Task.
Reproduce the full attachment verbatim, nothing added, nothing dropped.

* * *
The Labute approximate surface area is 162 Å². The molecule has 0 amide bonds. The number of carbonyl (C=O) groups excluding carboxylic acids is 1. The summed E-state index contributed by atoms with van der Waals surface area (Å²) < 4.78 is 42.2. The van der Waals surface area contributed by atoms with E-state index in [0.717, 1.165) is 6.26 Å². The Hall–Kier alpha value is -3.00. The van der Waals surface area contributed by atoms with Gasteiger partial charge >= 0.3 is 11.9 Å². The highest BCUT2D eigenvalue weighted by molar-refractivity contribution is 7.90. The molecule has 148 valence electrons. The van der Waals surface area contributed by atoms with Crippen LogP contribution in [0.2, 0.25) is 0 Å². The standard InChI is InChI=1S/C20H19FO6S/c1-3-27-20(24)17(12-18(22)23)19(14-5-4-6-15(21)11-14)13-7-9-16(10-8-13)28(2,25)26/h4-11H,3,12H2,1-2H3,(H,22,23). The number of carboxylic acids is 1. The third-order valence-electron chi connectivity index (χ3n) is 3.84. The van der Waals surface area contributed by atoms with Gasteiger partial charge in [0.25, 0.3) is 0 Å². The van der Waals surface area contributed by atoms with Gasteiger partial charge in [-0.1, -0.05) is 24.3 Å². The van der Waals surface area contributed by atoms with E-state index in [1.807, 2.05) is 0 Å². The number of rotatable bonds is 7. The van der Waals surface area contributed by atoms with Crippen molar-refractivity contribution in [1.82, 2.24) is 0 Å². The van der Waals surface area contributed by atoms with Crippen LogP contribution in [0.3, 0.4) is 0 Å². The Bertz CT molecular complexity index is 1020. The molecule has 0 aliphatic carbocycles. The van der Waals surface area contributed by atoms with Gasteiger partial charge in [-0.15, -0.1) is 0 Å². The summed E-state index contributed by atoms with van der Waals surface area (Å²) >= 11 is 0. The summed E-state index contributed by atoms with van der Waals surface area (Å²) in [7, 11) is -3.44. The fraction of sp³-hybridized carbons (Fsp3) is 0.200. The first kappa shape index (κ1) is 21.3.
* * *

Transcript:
The Labute approximate surface area is 162 Å². The molecule has 0 amide bonds. The number of carbonyl (C=O) groups excluding carboxylic acids is 1. The summed E-state index contributed by atoms with van der Waals surface area (Å²) < 4.78 is 42.2. The van der Waals surface area contributed by atoms with E-state index in [0.717, 1.165) is 6.26 Å². The Hall–Kier alpha value is -3.00. The van der Waals surface area contributed by atoms with Gasteiger partial charge >= 0.3 is 11.9 Å². The highest BCUT2D eigenvalue weighted by molar-refractivity contribution is 7.90. The molecule has 148 valence electrons. The van der Waals surface area contributed by atoms with Crippen LogP contribution in [0.2, 0.25) is 0 Å². The standard InChI is InChI=1S/C20H19FO6S/c1-3-27-20(24)17(12-18(22)23)19(14-5-4-6-15(21)11-14)13-7-9-16(10-8-13)28(2,25)26/h4-11H,3,12H2,1-2H3,(H,22,23). The number of carboxylic acids is 1. The third-order valence-electron chi connectivity index (χ3n) is 3.84. The van der Waals surface area contributed by atoms with Gasteiger partial charge in [0.25, 0.3) is 0 Å². The van der Waals surface area contributed by atoms with Gasteiger partial charge in [-0.1, -0.05) is 24.3 Å². The van der Waals surface area contributed by atoms with E-state index in [1.807, 2.05) is 0 Å². The number of rotatable bonds is 7. The van der Waals surface area contributed by atoms with Crippen molar-refractivity contribution in [1.82, 2.24) is 0 Å². The van der Waals surface area contributed by atoms with Crippen LogP contribution in [0.3, 0.4) is 0 Å². The Bertz CT molecular complexity index is 1020. The molecule has 0 aliphatic carbocycles. The van der Waals surface area contributed by atoms with Gasteiger partial charge in [-0.15, -0.1) is 0 Å². The summed E-state index contributed by atoms with van der Waals surface area (Å²) >= 11 is 0. The summed E-state index contributed by atoms with van der Waals surface area (Å²) in [7, 11) is -3.44. The fraction of sp³-hybridized carbons (Fsp3) is 0.200. The first kappa shape index (κ1) is 21.3.